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The Calculus of the Celtics' Near-Detonation at the Trade Deadline

Rob Mahoney@RobMahoneyNBA Lead WriterApril 18, 2012

Brian Babineau/Getty Images
Brian Babineau/Getty Images

Danny Ainge's willingness to trade just about any member of his roster has functioned as trade-rumor undercurrent for the better part of this season, but today, courtesy of Yahoo's Adrian Wojnarowski, we finally catch wind of what may have nearly transpired with the Celtics at this year's trade deadline.

As the NBA trade deadline lurched into its final hour a month ago, league sources say the call Ray Allen long feared had come: Boston Celtics coach Doc Rivers was on the line, telling him he had been traded. Allen had been sent to the Memphis Grizzlies for a package including O.J. Mayo and a draft pick, and the Celtics' Big Three had come to a most brusque ending.For 20 minutes or so, Allen had to process the information. They traded me to Memphis? And yet, as the disappointment dissolved to anger, Rivers returned with a messenger’s nightmare: Never mind. The deal fell apart. Take a deep breath and let’s go back to work again.

Before the Big Three could make it past the trade deadline, Allen-to-the-Grizzlies had to fall apart and discussions on a deal that would have sent Paul Pierce to the New Jersey Nets for an expiring Mehmet Okur contract and a lottery pick never reached completion, league sources said. Celtics general manager Danny Ainge loves the talent in the 2012 NBA draft, but he still gets one more run, one more chance with this group in the Eastern Conference playoffs.

Realistically, these Celtics -- even with their completely asphyxiating defense -- don't have more than a puncher's chance of even making it to the Eastern Conference Finals. They have the D and the theoretical offensive pieces, but their scoring has been woeful over the course of the entire season (Boston ranks 24th in offensive efficiency) and even worse over their last 20 games (per NBA.com, the Celtics have been the 26th ranked offensive team in that stretch). The disinterest in offensive rebounding (as a concession for defensive purposes), problematic turnovers, and lack of free throw attempts have finally caught up with them; the defense in Boston is great, but no defense is great enough to consistently overcome that level of offensive deficit against elite competition.

So what Ainge has essentially bought with his trade deadline balking is not a legitimate contending run, but a chance at a proper conclusion, somewhat futile though it may be. Boston will take one more swing before they begin to retool (Allen and Kevin Garnett will both be unrestricted free agents at the end of this season), and try as they can to throw a wrench into the plans of the Chicago Bulls and Miami Heat.

But this particular course by Ainge doubles as an interesting launch pad for theoretical debate; with an understanding that the Celtics are a long shot at best to contend for the Eastern Conference crown (much less the Larry O'Brien trophy), is there value in retaining this core for the sake of, among other things, an appropriately climactic finish?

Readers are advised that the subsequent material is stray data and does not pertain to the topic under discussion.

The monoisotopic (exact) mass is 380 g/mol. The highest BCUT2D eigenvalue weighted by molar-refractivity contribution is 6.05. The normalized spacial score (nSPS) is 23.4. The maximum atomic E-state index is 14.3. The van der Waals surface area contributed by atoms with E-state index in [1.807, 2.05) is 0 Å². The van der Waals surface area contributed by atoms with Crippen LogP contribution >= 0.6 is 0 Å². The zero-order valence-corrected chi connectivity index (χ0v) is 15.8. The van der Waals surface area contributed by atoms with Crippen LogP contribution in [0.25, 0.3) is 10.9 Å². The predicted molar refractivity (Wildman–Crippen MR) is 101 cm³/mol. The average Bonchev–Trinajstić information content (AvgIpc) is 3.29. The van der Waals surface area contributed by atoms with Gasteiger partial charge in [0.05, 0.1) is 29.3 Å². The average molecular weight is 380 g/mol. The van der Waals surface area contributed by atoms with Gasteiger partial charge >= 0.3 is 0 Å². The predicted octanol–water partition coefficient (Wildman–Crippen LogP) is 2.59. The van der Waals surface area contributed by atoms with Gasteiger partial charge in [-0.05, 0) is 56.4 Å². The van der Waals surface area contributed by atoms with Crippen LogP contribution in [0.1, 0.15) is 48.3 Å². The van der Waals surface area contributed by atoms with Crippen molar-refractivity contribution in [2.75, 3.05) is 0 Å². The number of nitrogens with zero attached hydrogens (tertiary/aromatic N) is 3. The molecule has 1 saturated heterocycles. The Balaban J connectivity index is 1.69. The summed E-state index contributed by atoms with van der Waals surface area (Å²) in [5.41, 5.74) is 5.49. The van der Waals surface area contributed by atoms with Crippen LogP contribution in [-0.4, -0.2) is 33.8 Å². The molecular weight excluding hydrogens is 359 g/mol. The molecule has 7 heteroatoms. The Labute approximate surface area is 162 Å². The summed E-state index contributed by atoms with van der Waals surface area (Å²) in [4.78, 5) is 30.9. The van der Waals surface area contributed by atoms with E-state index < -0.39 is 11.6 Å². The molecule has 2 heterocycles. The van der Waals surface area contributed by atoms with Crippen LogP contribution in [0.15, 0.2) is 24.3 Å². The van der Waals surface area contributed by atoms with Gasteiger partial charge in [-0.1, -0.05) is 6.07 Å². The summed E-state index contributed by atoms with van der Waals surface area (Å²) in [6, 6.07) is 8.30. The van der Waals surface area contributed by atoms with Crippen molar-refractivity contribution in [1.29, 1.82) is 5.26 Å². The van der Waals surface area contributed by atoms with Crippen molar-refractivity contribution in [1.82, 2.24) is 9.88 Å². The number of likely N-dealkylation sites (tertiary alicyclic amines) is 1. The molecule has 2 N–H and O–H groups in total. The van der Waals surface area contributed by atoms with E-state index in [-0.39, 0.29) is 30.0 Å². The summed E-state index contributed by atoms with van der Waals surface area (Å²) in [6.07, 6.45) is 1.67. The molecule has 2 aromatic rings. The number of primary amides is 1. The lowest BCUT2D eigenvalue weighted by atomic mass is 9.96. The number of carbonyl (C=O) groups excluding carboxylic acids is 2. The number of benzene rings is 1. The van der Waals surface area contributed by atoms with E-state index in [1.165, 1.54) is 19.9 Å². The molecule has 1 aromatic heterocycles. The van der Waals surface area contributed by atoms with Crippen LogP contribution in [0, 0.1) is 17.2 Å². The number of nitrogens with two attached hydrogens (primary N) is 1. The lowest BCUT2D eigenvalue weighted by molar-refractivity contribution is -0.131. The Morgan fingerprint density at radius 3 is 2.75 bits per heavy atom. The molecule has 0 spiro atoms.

Or, by extension: How does the opportunity cost of gunning for a title this season stack up against allowing this era of Celtics basketball to draw to a more natural close? And, if a rebuild is something of an inevitability, how does retaining Pierce (at the reported cost of a lottery pick, which would be assumed to be New Jersey's) and Allen (who could have netted a younger piece and a future pick) serve to bridge the gap between constructive stages? We can look at salary cap implications and talent ingress vs. egress, but ultimately general managers and owners in professional sports are expected to weigh elements that exist on completely different terms to one another. The tools of contention and of rebuilding are weighed in highly different and nearly incompatible scales; they're all just basketball players with contracts and draft picks tagged with promises of future assets, but the difference in framework between a rebuilding club and a competing one make precision and accuracy in this kind of valuation almost impossible.

Put simply: As challenging enough as it is to know when to rebuild, teams on that cusp are also left to weigh their assets against those of a completely different type without any real means of evaluative translation.

All Ainge could do is go by whatever internal calculus made the most intuitive sense, and invest in the notion that while stealing a title is the goal, it isn't the only payoff. It's possible to invest heavily in winning while still taking away value in every stage of the process -- be it a step toward renewed contention or the muted finale of a winning core.

The choices made at this year's deadline may ultimately come to make a a profound difference on the trajectory of the Celtics organization, but contrary to any second-guessing that may occur, there's no "right" choice when it comes to a self-wired detonation. There's merely an inexact science of best-guessing, and regardless of what developments may come, no NBA decision-maker (or fan who fancies himself clever enough to be one) is blessed with the full foresight of knowing when and how to disassemble a juggernaut.

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